The electronics industry has done right by the world in taking an old notion-disaggregation-and pushing it to new heights.
The electronics industry has done right by the world in taking an old notion-disaggregation-and pushing it to new heights. The industry has deployed disaggregation faster and more creatively than any other industry I can think of. It has brought a focus on each of the new subsectors that really is the envy of the world.
After 25 years or so, though, the ride's over, and the next transition to the next business model is not going to be pretty.
It's ironic that the driving force behind disaggregation, Moore's Law, is forcing the model's decay. We've come to a point where the problems associated with design and manufacturing are so acute, and distributed over so many disciplines, that a fractured approach to business can no longer work.
I hosted a panel at the Design Automation Conference that clearly spelled out the challenge ahead. On it were Kaushik Roy from Purdue, Bob Pitts from Texas Instruments, Shekar Borkar of Intel and Jerry Frenkil of Sequence. Each of these men has a different perspective on the problem of leakage, which increases exponentially at 90 nanometers and below.
I would have thought that Borkar or Pitts-hailing from two of the few remaining companies that pretty much cover the waterfront in electronics-would have been in a state of bliss, knowing that internally they could come up with a solution for the industry. Not so. They, the other panelists and the incredibly engaged audience understood that the problem is bigger than any company, and that industrywide cooperation is vital.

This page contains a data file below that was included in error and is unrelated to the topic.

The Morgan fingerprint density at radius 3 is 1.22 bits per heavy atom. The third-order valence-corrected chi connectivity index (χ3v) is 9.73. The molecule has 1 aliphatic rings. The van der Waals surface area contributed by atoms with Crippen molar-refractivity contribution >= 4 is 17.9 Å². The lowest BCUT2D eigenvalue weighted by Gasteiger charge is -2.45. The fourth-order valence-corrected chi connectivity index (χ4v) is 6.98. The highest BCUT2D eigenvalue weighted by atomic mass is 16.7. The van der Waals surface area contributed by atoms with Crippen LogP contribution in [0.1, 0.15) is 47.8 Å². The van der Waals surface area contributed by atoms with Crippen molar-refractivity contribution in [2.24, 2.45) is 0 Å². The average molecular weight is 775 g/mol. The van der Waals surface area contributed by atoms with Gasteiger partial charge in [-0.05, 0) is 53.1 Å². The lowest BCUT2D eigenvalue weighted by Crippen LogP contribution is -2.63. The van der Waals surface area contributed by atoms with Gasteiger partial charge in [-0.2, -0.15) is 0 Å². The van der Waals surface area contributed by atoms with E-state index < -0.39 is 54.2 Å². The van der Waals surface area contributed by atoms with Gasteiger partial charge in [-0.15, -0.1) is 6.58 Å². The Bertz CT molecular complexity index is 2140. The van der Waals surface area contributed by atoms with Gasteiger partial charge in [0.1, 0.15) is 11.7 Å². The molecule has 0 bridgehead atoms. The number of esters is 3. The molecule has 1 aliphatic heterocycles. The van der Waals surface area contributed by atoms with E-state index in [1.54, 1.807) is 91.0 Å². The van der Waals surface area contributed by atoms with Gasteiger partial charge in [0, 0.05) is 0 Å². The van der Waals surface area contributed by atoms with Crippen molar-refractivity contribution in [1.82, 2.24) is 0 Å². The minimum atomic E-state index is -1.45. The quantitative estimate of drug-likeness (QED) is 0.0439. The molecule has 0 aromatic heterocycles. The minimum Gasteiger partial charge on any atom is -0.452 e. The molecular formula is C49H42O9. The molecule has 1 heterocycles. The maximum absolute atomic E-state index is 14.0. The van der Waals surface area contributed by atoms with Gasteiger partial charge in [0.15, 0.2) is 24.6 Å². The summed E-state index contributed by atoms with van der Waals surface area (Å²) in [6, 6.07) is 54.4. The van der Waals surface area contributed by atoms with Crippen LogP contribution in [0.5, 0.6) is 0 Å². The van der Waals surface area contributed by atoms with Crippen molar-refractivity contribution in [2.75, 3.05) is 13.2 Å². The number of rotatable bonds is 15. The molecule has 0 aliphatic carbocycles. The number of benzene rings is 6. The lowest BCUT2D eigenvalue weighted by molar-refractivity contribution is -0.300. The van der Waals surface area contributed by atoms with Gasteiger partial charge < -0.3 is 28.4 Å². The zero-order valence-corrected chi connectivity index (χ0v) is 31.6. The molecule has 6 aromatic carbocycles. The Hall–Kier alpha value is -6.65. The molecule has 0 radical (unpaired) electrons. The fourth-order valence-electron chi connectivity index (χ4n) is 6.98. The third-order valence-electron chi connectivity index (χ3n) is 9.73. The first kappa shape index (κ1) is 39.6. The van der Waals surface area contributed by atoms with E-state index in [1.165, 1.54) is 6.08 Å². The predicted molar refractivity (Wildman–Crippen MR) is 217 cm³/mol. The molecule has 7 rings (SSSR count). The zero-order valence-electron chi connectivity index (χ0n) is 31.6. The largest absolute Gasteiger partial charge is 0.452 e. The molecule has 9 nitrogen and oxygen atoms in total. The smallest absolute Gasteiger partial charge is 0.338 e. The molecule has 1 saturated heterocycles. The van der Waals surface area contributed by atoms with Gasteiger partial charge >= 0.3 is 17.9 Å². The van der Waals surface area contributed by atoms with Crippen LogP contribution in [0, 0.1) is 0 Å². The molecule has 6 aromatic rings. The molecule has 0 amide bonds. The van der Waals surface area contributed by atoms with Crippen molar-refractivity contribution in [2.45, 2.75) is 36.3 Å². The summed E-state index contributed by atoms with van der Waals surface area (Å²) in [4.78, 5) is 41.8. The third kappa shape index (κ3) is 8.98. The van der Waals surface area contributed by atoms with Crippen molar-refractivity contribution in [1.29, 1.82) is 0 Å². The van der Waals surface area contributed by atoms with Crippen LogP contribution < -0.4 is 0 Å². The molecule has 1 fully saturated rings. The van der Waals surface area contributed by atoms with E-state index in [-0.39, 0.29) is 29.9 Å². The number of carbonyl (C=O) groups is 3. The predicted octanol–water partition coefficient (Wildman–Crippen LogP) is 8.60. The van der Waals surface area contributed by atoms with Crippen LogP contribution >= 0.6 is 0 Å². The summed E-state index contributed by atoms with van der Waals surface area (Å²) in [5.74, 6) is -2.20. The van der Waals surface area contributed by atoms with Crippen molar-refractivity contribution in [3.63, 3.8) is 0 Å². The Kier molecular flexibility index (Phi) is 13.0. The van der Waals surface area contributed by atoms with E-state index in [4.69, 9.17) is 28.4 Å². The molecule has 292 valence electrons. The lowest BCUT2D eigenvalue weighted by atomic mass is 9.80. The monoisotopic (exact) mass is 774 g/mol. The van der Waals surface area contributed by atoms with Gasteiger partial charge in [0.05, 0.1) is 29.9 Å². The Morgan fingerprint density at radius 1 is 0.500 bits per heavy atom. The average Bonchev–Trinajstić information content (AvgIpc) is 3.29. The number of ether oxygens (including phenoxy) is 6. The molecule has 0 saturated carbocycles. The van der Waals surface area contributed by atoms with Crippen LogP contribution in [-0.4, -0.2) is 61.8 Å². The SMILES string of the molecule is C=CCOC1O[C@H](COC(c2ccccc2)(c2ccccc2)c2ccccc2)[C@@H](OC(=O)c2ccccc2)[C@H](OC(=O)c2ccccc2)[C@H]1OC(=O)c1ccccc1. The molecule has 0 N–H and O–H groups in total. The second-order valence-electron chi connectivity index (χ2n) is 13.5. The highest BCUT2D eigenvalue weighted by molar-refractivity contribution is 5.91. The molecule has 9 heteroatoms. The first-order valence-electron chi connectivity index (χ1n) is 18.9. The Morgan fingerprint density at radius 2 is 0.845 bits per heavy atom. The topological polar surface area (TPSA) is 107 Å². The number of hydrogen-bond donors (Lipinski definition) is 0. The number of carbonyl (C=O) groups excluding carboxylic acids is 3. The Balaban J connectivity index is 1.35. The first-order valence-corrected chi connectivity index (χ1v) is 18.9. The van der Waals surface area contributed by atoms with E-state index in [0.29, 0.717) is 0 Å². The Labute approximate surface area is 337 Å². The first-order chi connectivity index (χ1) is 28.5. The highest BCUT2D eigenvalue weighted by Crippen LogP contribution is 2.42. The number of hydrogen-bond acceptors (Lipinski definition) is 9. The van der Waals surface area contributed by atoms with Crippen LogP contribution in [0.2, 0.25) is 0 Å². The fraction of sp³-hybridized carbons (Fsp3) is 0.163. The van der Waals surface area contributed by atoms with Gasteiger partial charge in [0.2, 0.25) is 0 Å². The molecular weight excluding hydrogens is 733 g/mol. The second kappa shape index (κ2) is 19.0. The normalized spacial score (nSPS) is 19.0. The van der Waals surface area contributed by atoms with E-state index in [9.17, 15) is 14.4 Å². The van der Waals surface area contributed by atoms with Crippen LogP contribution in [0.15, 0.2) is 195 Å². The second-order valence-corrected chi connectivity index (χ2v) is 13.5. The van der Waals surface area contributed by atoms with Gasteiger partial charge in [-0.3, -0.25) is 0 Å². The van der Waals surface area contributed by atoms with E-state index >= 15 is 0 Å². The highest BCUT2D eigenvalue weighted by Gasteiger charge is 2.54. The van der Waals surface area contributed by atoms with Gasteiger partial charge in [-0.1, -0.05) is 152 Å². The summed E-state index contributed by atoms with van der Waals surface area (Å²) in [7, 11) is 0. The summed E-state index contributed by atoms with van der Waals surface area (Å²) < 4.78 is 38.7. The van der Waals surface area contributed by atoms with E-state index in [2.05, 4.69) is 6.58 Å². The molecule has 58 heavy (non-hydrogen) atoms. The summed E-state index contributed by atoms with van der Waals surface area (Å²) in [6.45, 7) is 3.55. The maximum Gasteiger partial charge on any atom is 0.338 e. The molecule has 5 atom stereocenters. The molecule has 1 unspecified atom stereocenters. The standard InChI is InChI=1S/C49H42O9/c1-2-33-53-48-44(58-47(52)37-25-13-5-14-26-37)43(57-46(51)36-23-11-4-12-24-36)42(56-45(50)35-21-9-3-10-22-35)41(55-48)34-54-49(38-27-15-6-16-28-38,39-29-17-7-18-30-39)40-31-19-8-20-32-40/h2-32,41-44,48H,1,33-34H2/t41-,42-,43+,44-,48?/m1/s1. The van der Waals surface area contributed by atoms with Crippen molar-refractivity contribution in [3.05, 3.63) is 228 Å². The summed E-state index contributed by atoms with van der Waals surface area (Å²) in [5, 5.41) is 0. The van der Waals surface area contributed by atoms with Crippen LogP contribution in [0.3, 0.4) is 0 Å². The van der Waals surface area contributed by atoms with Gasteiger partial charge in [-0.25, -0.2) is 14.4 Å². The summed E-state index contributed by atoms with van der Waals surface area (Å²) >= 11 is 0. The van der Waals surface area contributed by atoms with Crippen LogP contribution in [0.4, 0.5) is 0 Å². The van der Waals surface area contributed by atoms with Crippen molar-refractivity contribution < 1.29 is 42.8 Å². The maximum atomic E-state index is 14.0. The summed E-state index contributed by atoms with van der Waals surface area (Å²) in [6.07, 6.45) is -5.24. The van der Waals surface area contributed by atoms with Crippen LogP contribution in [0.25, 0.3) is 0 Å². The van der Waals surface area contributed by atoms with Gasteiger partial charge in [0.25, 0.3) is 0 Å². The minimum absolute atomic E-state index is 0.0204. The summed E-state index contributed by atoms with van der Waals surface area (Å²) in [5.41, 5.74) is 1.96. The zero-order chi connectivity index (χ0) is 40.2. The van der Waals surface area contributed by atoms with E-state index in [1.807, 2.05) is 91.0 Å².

The disaggregation model is fraying in other ways. Think about masks. Think about design software. Think about equipment. The mask industry is essentially unprofitable, despite the multimillion-dollar prices; design software falls further and further behind contemporary problems; and the equipment industry spins in its own, masochistic orbit between profitability and tremendous losses.
Don't get me wrong: A return to the era of monolithic companies that own everything from design software to designers to fabs to packaging and assembly is not the answer. But the law of diminishing returns is upon the industry when it comes to specialization.
It's time to start exploring other options.